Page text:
We know that ranking high among the top priorities of seniors, is to optimize and maintain good health and wellness, and to stay on top of technology. It's by design and not by coincidence that these are two areas in which Monarch Landing excels.
Of the many questions you hopefully know you can't ask during a hiring interview, a big one is whether the candidate is pregnant or planning to become pregnant. So why is it okay for Pennsylvania State University to ask this of its employees on a questionnaire?
John O'Connor's blog this week explored the issue of obesity in long-term care facilities,and raised a subtle point around assumptions about people who are obese. Whether they are a coworker or a resident, we tend to assume people we know who obese either want to lose weight, are trying to lose weight, or have failed most of their lives at losing weight. is it fair to judge nurses or other caregivers whose weight is putting them at risk for diseases, or that may be impacting their job? Is the increasing popularity of "wellness programs" a reasonable way to keep your health insurance premiums down? What is your obligation to your employee?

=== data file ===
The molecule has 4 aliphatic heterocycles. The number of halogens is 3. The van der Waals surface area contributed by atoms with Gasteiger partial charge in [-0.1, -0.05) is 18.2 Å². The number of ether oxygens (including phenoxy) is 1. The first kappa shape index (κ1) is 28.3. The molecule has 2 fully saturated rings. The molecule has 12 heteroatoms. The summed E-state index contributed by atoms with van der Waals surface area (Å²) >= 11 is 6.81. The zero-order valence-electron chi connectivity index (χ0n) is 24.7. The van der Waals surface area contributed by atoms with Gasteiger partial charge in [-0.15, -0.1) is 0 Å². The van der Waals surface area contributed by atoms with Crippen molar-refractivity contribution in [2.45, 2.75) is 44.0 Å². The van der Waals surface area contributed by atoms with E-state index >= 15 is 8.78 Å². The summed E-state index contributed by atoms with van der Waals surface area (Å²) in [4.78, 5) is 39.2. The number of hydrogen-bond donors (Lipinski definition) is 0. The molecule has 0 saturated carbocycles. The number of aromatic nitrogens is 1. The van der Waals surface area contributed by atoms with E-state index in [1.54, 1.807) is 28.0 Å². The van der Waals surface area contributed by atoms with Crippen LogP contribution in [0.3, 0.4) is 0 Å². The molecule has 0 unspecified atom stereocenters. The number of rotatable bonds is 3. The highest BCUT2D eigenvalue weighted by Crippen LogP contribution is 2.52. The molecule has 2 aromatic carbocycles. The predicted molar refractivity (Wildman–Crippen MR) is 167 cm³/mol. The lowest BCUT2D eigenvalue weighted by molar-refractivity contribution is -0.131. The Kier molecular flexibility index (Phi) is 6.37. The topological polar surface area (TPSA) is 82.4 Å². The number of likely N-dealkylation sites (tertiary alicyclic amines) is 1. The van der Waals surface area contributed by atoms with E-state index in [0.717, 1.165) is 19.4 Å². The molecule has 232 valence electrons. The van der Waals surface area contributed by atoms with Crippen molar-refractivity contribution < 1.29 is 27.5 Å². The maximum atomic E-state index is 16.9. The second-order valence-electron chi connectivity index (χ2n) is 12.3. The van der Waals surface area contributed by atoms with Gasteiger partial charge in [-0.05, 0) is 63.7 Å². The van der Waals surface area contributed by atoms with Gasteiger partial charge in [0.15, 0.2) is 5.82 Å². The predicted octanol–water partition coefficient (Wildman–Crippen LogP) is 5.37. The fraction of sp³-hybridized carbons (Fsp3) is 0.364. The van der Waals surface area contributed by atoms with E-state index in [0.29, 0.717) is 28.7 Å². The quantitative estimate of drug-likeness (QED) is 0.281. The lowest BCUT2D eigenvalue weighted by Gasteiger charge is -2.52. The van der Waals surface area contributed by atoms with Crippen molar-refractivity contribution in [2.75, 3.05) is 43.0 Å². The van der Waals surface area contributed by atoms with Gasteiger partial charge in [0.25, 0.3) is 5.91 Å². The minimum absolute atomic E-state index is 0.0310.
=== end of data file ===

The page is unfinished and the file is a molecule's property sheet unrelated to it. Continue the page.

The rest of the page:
The industry can survive and thrive by transforming itself, by embracing wellness for employees and residents and by mounting an effective PR campaign to highlight the importance of long-term care industry. We must acknowledge its need to transform itself and to remind the public of their social contracts to seniors.
Many long-term care operators have begun to put wellness programs in place. And by most accounts, they seem to be working out well so far. But do wellness programs really work? The short answer appears to be that we don't know.
Wellness programs can help to unlock creativity and promote overall well-being in older adults.